3. It’s okay to take a break in your career. “When you’re moving up the proverbial ladder, you can get into a hamster wheel dynamic. And, sometimes you lose sight of what's really going on with you and what you really want to do. In my mind taking a break in some way, however long it is, or in whatever way, it could be moving into a lateral role, it could be taking a course. It could even be opting out of the workforce for a bit if you can afford it. I think those are really important to take a breath.”
  4. Cross-functional collaboration is key. “So much of the work that I do is predicated on that being successful. It is a constant evolution. The process in many ways is just as important as the final product. Be relentless about continuing to optimize the process, but don't browbeat if you don't have the final solution yet, because it's going to take time. As long as you're bringing people along for the ride and making them part of the solution, then I think you're in a good place.”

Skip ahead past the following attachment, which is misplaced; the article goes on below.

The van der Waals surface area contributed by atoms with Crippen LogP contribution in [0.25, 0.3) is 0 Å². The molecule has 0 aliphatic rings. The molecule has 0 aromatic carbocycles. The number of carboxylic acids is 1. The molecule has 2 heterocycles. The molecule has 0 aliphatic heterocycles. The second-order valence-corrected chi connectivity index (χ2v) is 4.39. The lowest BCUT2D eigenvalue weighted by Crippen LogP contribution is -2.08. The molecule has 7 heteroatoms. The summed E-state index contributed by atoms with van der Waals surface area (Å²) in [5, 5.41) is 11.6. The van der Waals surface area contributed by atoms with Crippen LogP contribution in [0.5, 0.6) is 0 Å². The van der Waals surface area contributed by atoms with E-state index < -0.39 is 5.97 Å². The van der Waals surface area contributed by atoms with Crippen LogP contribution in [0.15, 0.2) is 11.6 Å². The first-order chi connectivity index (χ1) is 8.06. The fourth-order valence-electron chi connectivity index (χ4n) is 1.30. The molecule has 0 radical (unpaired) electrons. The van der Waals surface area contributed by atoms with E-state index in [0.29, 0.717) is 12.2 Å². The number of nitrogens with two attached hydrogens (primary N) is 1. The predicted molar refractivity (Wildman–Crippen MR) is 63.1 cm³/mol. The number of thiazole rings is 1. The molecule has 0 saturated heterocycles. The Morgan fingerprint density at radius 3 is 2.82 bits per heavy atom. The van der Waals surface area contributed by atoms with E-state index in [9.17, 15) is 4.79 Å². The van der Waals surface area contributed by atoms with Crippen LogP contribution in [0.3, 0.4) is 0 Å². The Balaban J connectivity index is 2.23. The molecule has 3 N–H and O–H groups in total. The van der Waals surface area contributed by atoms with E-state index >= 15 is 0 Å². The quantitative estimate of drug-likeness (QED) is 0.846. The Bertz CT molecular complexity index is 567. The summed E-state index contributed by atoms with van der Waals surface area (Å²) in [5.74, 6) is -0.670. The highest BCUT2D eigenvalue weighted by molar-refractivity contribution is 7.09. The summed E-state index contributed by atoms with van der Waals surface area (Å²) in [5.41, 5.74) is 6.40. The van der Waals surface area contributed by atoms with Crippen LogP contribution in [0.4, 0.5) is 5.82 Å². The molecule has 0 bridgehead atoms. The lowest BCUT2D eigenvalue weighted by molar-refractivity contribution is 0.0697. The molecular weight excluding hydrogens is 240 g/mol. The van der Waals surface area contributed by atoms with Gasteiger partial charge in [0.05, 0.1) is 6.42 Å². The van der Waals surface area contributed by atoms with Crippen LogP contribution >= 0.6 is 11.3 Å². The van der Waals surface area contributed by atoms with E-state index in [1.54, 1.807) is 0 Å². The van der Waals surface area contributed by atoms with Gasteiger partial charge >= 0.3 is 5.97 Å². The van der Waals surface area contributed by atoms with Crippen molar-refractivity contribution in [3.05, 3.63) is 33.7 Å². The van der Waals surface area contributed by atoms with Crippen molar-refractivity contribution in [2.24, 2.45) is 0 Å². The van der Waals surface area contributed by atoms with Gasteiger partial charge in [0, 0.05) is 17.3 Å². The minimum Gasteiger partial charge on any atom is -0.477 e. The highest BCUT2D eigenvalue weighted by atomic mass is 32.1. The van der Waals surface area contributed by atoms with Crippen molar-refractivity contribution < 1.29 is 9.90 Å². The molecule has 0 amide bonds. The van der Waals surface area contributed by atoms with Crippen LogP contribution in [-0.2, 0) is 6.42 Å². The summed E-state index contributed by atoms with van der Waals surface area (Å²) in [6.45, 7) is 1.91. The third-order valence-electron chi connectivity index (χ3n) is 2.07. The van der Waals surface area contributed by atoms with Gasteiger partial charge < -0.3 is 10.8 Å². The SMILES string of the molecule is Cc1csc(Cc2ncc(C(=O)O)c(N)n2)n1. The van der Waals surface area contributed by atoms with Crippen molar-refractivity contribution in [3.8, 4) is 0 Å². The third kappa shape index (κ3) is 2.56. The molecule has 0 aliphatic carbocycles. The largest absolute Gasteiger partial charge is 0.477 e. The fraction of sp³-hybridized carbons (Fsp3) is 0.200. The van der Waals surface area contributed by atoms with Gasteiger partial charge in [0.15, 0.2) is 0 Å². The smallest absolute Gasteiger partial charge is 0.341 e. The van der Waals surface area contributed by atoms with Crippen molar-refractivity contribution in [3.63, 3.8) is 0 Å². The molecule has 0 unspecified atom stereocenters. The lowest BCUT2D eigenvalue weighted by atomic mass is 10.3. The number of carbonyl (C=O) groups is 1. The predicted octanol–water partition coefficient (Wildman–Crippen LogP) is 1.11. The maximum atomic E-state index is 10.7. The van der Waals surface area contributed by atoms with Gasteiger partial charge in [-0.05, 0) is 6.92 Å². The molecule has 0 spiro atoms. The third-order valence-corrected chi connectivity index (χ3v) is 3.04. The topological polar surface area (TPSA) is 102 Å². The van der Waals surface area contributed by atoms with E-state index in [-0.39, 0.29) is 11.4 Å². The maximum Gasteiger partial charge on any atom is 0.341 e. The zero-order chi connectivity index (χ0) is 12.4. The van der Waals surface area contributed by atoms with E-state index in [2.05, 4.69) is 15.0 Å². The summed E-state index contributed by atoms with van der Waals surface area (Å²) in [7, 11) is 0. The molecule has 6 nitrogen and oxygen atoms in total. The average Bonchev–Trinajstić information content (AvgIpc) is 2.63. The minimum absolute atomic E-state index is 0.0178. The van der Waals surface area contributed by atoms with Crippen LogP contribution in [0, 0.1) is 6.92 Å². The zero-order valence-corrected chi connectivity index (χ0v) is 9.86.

5. Understand the moment. “There’s always a time and place for feedback. It’s important to not give the feedback too quickly, rather read the room and know when is the right time to give the feedback and how to do so.”
  6. Bring people along into the decision-making. “As a leader, I can’t go into a room and come up with something and assume everyone’s going to adopt it. You have to bring people along for the ride. You’re also going to get your best ideas by involving some of those people in smart ways.”
  7. Humanize the workplace. “If there is any time to really think about people as full human beings, it is now. And if the pandemic taught us anything, it’s that the bar's been raised in terms of seeing the humanity of people and really respecting that.”